Although interest rates had been slowly inching upwards since the financial crisis, averaging 0.52% last year, they have fallen sharply in 2020. By the end of June they were just 0.39%. UK households’ hard-earned cash is therefore still going markedly unrewarded. This year, even with the record cuts announced to dividends by UK companies, Link Group’s recent Dividend Monitor forecast that they will pay between £56.3bn and £60.5bn. Therefore, £1.17trillion of UK equities will provide £42.3bn of income, six times more income than that capital would earn if it were idling in cash. If you deduct the interest income forgone by investing in equities (£4.6bn), then that capital would earn an additional £37.7bn, equivalent to £1,350 per household, if it were evenly spread.

For those looking to save for at least five years, looking beyond just cash holdings can reap significant benefits. The City of London Investment Trust, which invests primarily in UK equities, recently reached a dividend yield of 6.03%[5]. £1,000 invested in this investment trust would provide income of £60 over the next year, around 15 times as much as a cash savings account. City of London Investment Trust holds the record of uninterrupted annual dividend increases since 1966.

James de Sausmarez, Director and Head of Investment Trusts at Janus Henderson said: “UK savers are squandering the opportunity to earn tens of billions of pounds extra in income on their savings. In my view, interest rates are set to stay low for a very long time, so there is no light at the end of the tunnel for cash.

“For every one of the last thirteen years, shares have provided a better income than cash. But even years of ultra-low interest rates have not deterred savers from stowing away a record amount of it. Indeed, the amount of spare cash idling unproductively in bank accounts is now, on average, equivalent to almost a whole year of household income, or the entire UK mortgage debt.

“What’s more, this cash is not evenly spread around, but instead is concentrated in the hands of wealthier households. That suggests there is even more than £1 trillion in cash that isn’t needed to meet contingencies and is therefore available to invest much more productively. Banks call this ‘muppet money’ because they know savers are missing out on much better opportunities elsewhere.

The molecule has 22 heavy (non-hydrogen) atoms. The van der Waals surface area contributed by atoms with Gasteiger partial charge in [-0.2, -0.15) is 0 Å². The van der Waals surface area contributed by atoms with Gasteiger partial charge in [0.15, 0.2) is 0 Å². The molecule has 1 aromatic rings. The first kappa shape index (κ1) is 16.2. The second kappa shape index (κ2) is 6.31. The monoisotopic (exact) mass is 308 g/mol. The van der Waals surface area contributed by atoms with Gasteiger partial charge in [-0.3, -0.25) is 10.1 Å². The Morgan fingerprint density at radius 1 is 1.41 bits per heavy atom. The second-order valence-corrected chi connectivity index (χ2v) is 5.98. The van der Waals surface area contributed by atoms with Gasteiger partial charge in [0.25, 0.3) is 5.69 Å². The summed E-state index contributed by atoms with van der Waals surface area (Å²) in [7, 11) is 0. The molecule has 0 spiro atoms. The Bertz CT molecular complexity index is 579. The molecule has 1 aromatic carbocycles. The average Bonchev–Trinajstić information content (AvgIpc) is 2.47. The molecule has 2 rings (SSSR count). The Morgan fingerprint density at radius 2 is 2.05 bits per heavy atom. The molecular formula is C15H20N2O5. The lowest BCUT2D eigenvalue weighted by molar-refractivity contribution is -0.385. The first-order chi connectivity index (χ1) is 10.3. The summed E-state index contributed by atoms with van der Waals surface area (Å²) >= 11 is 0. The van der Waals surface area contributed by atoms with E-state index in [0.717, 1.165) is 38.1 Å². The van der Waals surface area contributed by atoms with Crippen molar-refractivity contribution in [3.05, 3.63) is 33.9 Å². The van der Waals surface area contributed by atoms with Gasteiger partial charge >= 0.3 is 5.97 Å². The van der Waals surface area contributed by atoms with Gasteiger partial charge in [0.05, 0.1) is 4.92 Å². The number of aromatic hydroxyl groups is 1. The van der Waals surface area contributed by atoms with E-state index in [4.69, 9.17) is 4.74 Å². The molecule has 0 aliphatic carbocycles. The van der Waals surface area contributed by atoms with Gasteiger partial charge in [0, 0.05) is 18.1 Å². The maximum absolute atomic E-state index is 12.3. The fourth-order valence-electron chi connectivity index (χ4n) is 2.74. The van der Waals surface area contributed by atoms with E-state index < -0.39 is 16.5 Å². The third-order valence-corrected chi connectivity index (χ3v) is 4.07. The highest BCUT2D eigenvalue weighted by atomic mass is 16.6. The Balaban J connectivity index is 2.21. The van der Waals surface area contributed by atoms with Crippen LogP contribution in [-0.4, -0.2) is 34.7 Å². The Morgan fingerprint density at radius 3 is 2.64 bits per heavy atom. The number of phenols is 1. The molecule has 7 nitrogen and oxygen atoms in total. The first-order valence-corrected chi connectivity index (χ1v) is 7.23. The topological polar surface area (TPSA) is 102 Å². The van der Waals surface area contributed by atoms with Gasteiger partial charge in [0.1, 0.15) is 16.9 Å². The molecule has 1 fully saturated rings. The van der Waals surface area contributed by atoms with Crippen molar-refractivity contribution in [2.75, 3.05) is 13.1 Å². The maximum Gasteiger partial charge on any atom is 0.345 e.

“Some can be deterred by the turbulence of global stock markets – especially as we saw in the first part of the year. Dividend payments have also been badly affected this year, but UK companies will still pay tens of billions to their shareholders, far more than could be earned on cash. And dividend payouts will make up some of the lost ground next year; investment trusts like City of London have the advantage of being able to smooth the income they pay to shareholders too. The Trust has been able to maintain its payout through the crisis. Over the long term, investing in shares has not only provided a healthy income, but also the scope for capital gains too, protecting savings from the ravages of inflation.

“To keep things simple, we have only illustrated the point here by comparing UK savings interest rates with UK equity yields. But there is an investment trust to suit every appetite: some more focused on income, some more focused on growth, some with more international portfolios. Even those parts of the world with the lowest equity yields are providing a superior income compared to UK savings rates.”